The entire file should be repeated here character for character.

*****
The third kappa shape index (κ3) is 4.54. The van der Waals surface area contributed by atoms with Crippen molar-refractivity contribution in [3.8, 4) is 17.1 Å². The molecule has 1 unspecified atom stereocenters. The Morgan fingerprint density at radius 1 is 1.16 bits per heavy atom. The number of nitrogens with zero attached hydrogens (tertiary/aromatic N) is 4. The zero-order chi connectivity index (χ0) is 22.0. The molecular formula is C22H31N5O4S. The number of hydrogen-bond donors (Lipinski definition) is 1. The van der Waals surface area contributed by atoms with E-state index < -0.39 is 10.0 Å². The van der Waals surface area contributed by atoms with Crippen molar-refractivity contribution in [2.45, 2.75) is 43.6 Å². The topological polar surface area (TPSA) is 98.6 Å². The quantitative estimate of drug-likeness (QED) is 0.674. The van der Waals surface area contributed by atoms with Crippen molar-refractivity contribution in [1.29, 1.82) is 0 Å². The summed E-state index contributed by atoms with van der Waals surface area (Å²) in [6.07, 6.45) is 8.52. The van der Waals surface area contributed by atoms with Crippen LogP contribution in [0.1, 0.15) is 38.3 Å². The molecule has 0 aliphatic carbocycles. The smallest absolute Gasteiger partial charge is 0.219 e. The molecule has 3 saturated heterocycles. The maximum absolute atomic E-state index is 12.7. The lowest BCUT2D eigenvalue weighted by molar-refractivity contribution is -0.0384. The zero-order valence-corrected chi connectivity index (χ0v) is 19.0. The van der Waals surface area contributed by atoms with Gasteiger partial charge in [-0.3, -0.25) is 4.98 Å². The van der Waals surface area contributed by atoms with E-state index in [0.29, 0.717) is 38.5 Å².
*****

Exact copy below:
The third kappa shape index (κ3) is 4.54. The van der Waals surface area contributed by atoms with Crippen molar-refractivity contribution in [3.8, 4) is 17.1 Å². The molecule has 1 unspecified atom stereocenters. The Morgan fingerprint density at radius 1 is 1.16 bits per heavy atom. The number of nitrogens with zero attached hydrogens (tertiary/aromatic N) is 4. The zero-order chi connectivity index (χ0) is 22.0. The molecular formula is C22H31N5O4S. The number of hydrogen-bond donors (Lipinski definition) is 1. The van der Waals surface area contributed by atoms with E-state index < -0.39 is 10.0 Å². The van der Waals surface area contributed by atoms with Crippen molar-refractivity contribution in [2.45, 2.75) is 43.6 Å². The topological polar surface area (TPSA) is 98.6 Å². The quantitative estimate of drug-likeness (QED) is 0.674. The van der Waals surface area contributed by atoms with Crippen molar-refractivity contribution in [1.29, 1.82) is 0 Å². The summed E-state index contributed by atoms with van der Waals surface area (Å²) in [6.07, 6.45) is 8.52. The van der Waals surface area contributed by atoms with Crippen LogP contribution in [0.1, 0.15) is 38.3 Å². The molecule has 0 aliphatic carbocycles. The smallest absolute Gasteiger partial charge is 0.219 e. The molecule has 3 saturated heterocycles. The maximum absolute atomic E-state index is 12.7. The lowest BCUT2D eigenvalue weighted by molar-refractivity contribution is -0.0384. The zero-order valence-corrected chi connectivity index (χ0v) is 19.0. The van der Waals surface area contributed by atoms with Gasteiger partial charge in [-0.3, -0.25) is 4.98 Å². The van der Waals surface area contributed by atoms with E-state index in [0.29, 0.717) is 38.5 Å².